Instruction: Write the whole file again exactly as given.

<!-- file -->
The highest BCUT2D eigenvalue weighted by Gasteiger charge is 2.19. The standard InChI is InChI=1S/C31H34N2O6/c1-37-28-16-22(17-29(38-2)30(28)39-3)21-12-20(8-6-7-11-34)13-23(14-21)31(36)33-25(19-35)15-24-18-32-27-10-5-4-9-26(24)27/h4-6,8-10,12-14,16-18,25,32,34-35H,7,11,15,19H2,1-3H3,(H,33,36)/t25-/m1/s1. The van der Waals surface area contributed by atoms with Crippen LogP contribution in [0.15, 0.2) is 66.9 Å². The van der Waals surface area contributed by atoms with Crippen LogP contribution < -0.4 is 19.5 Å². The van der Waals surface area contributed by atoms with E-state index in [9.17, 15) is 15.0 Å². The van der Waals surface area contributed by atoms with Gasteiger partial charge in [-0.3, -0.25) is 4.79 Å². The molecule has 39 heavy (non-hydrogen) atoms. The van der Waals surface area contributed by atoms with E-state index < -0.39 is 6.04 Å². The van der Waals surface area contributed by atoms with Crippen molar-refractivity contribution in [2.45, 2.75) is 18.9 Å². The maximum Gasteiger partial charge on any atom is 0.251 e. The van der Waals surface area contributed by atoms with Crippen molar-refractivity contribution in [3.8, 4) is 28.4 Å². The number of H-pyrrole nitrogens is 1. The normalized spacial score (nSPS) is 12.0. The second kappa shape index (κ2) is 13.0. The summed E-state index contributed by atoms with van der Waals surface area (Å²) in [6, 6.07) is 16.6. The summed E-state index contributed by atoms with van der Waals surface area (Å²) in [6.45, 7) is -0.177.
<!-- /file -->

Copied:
The highest BCUT2D eigenvalue weighted by Gasteiger charge is 2.19. The standard InChI is InChI=1S/C31H34N2O6/c1-37-28-16-22(17-29(38-2)30(28)39-3)21-12-20(8-6-7-11-34)13-23(14-21)31(36)33-25(19-35)15-24-18-32-27-10-5-4-9-26(24)27/h4-6,8-10,12-14,16-18,25,32,34-35H,7,11,15,19H2,1-3H3,(H,33,36)/t25-/m1/s1. The van der Waals surface area contributed by atoms with Crippen LogP contribution in [0.15, 0.2) is 66.9 Å². The van der Waals surface area contributed by atoms with Crippen LogP contribution < -0.4 is 19.5 Å². The van der Waals surface area contributed by atoms with E-state index in [9.17, 15) is 15.0 Å². The van der Waals surface area contributed by atoms with Gasteiger partial charge in [-0.3, -0.25) is 4.79 Å². The molecule has 39 heavy (non-hydrogen) atoms. The van der Waals surface area contributed by atoms with E-state index < -0.39 is 6.04 Å². The van der Waals surface area contributed by atoms with Crippen molar-refractivity contribution in [2.45, 2.75) is 18.9 Å². The maximum Gasteiger partial charge on any atom is 0.251 e. The van der Waals surface area contributed by atoms with Crippen molar-refractivity contribution in [3.8, 4) is 28.4 Å². The number of H-pyrrole nitrogens is 1. The normalized spacial score (nSPS) is 12.0. The second kappa shape index (κ2) is 13.0. The summed E-state index contributed by atoms with van der Waals surface area (Å²) in [6, 6.07) is 16.6. The summed E-state index contributed by atoms with van der Waals surface area (Å²) in [6.45, 7) is -0.177.